Today, Ibram X. Kendi, the author of “How to Be an Antiracist,” says, “the language of color blindness is a mask to hide racism.”
While Obama affirmed our founding motto and said that “we are one people, all of us pledging allegiance to the stars and stripes,” Kendi tells his flock “there is no such thing as the American body, only American bodies, racialized by power.”
The Civil Rights Act of 1964, one of our country’s greatest advancements toward realizing the promise of America’s founding principles, prohibits discrimination against a person “because of such individual’s race, color, religion, sex, or national origin.”
Today’s antiracist literature, embraced by some school districts in North Carolina, preaches that discrimination by race is “not inherently racist [and]…The only remedy to past discrimination is present discrimination.”
Indeed, this creed has a policy objective to create a U.S. Department of Antiracism with the power to supersede all federal, state, and local policymakers and instill what they define as “equity” across the land.
Over just the past few years, then, Obama’s description of America undefined by color became racist and violating the Civil Rights Act became antiracist.
Call the doctrine that underlies this transformation what you will: Critical Race Theory; neoracism; illiberalism; Successor Ideology. Its substance has taken root among America’s elites and institutions, and efforts are being made to incorporate it into K-12 education.
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Durham’s city government, for example, authorized and endorsed a “racial equity task force report” that’s steeped in the ideology.
It tells us that the current education system “is working as it was designed: to indoctrinate all students with the internalized belief that the white race is superior.”
If government officials really believe that, one needn’t think too hard about what kind of steps they’re taking to fix that problem.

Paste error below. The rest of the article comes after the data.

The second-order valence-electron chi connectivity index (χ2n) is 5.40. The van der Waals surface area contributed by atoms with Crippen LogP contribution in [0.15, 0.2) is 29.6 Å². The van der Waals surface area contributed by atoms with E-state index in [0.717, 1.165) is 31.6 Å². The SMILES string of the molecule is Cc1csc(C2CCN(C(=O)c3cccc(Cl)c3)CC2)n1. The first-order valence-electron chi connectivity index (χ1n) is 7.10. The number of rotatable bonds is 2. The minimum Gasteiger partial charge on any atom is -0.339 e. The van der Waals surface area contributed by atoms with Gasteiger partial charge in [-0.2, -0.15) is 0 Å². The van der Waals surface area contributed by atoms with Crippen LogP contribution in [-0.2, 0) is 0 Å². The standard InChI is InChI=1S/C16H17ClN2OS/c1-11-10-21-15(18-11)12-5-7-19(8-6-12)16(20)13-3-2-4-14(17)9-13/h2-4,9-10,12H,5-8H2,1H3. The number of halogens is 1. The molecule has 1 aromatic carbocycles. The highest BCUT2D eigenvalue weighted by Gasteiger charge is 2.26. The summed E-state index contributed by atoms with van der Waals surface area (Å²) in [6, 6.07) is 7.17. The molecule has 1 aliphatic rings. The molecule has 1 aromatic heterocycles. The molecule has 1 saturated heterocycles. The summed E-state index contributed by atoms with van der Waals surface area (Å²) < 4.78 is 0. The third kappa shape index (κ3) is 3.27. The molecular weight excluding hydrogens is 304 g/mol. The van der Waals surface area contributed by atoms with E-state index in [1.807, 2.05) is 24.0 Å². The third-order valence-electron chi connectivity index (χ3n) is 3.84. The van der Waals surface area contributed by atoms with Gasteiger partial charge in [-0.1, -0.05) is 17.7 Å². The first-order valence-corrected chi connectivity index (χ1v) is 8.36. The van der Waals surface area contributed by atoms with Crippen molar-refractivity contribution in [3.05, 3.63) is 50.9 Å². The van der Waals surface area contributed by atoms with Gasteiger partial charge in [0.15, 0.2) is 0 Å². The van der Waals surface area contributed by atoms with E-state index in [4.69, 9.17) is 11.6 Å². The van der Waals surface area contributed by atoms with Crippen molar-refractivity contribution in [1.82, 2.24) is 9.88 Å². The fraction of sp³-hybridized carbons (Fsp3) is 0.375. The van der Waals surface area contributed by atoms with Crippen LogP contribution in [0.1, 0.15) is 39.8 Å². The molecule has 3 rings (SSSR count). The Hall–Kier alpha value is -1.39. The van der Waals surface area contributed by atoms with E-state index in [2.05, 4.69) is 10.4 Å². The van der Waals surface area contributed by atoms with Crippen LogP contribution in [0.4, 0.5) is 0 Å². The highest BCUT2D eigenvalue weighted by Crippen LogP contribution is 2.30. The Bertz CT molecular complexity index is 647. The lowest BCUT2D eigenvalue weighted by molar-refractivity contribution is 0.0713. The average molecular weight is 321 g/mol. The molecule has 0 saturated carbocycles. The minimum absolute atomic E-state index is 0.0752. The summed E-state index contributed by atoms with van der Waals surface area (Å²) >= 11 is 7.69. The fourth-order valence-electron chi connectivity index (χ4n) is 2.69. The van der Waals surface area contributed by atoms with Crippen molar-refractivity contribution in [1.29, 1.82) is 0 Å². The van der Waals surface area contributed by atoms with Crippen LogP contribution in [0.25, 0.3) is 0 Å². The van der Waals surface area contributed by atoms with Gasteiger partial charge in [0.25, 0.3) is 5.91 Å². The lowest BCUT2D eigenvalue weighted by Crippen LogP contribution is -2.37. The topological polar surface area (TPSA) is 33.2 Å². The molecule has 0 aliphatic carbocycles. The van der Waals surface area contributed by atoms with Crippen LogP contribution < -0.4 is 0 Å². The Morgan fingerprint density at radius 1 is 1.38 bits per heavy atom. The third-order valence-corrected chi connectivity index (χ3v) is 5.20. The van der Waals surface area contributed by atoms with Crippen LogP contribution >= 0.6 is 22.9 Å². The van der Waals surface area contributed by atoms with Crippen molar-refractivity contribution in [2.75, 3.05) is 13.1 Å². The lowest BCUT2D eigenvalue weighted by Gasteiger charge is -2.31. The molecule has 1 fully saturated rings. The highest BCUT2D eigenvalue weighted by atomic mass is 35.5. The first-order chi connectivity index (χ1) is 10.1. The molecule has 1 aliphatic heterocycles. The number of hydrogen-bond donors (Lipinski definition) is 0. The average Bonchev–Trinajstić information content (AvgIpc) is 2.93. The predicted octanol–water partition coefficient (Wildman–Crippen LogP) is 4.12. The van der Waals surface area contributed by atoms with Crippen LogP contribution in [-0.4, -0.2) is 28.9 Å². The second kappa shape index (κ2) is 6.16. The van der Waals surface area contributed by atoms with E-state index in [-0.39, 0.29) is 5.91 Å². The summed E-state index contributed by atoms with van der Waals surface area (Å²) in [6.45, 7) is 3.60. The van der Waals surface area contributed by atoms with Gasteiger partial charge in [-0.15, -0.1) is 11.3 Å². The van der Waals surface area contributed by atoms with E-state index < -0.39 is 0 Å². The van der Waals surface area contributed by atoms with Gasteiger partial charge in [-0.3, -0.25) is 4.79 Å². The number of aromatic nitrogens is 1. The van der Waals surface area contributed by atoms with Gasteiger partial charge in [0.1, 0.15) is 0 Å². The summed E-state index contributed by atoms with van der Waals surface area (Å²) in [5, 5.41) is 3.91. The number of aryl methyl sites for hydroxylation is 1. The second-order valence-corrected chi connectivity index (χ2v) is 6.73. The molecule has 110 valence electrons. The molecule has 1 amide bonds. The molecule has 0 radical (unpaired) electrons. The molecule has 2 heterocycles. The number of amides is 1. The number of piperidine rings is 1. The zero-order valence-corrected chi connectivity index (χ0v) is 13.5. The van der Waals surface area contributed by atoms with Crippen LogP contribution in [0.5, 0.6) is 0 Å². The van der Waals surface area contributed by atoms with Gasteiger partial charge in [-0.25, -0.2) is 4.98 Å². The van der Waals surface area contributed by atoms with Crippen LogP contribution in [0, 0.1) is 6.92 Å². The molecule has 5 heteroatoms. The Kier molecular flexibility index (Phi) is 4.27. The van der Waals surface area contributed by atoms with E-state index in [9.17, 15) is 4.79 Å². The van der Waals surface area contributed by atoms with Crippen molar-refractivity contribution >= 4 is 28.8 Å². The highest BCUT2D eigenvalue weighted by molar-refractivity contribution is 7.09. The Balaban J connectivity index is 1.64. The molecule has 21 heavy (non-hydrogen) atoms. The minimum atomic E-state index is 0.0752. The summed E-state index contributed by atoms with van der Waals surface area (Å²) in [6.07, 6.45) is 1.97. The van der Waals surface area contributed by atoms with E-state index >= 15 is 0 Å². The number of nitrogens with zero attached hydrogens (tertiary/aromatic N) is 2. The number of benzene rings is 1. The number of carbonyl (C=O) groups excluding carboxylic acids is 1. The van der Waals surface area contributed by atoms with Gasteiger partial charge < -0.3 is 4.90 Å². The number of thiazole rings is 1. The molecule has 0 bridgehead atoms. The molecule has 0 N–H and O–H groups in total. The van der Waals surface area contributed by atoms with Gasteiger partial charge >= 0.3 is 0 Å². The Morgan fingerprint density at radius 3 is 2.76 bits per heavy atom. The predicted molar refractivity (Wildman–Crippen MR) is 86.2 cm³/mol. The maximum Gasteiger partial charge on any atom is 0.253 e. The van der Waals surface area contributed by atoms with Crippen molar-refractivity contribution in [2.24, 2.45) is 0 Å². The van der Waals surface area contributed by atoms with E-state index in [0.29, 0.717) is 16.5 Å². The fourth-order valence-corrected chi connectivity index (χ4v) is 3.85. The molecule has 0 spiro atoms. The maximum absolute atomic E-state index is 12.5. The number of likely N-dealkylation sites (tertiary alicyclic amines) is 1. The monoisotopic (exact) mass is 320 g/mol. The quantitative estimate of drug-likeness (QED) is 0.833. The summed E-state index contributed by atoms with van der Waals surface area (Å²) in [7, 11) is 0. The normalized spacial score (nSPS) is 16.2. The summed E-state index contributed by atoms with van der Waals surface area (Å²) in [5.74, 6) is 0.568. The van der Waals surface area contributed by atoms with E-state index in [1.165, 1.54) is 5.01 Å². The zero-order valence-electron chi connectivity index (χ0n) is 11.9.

Durham’s report warns of pervasive “whiteness,” a whiteness that “embodies all [all!] of our systems” and “oppress[es] people of color.”
They say conditions today, months after North Carolinians elected their first black lieutenant governor, “are not very different from those in 1925,” a period when people of color were beaten, hanged, and mutilated in the streets. “Black people are still enslaved” because they’re black, Durham’s task force reports.
This government-sanctioned manifesto calls on its citizens to “actively learn from seasoned white antiracists” and, fully embracing Kendi, rejects “race-neutral solutions.”
The report recommends a “racial equity fund,” which mirrors a race-based grants program federal courts recently found unconstitutional.
Durham’s report calls for teachers to host “in-class conversations about…white privilege and how white people can be supportive of antiracism.” The public schools “must be actively and intentionally antiracist as part of the struggle to create a just society…”
In Mecklenburg County, the school system tells its students “it is no longer enough to be passively ‘not racist.’ We are called to be antiracists…As a society and a school, we are all compelled to do our part.”
Recall that to be an antiracist, one must accept that “the only remedy to past discrimination is present discrimination.”
When the doctrine’s proponents say they’re not teaching about the ideology, that may well be true. However, they’re clearly teaching in the ideology.
They seek to promote in students a theology, a belief system, that is fundamentally at odds with the Declaration of Independence, Lincoln’s Gettysburg Address, the 14th Amendment to the Constitution, and the Civil Rights Act of 1964.
It teaches children to view the world, and everyone in it, always through the lens of race — that race and power define everything.
It’s an either/or proposition: You either agree with them, or you’re racist.
It perverts America’s founding motto — “out of many, one” — and teaches “there is no such thing as the American body, only American bodies, racialized by power;” that an America divided by race is all that’s ever existed; that our country’s “true founding” was 1619, when the first slaves arrived.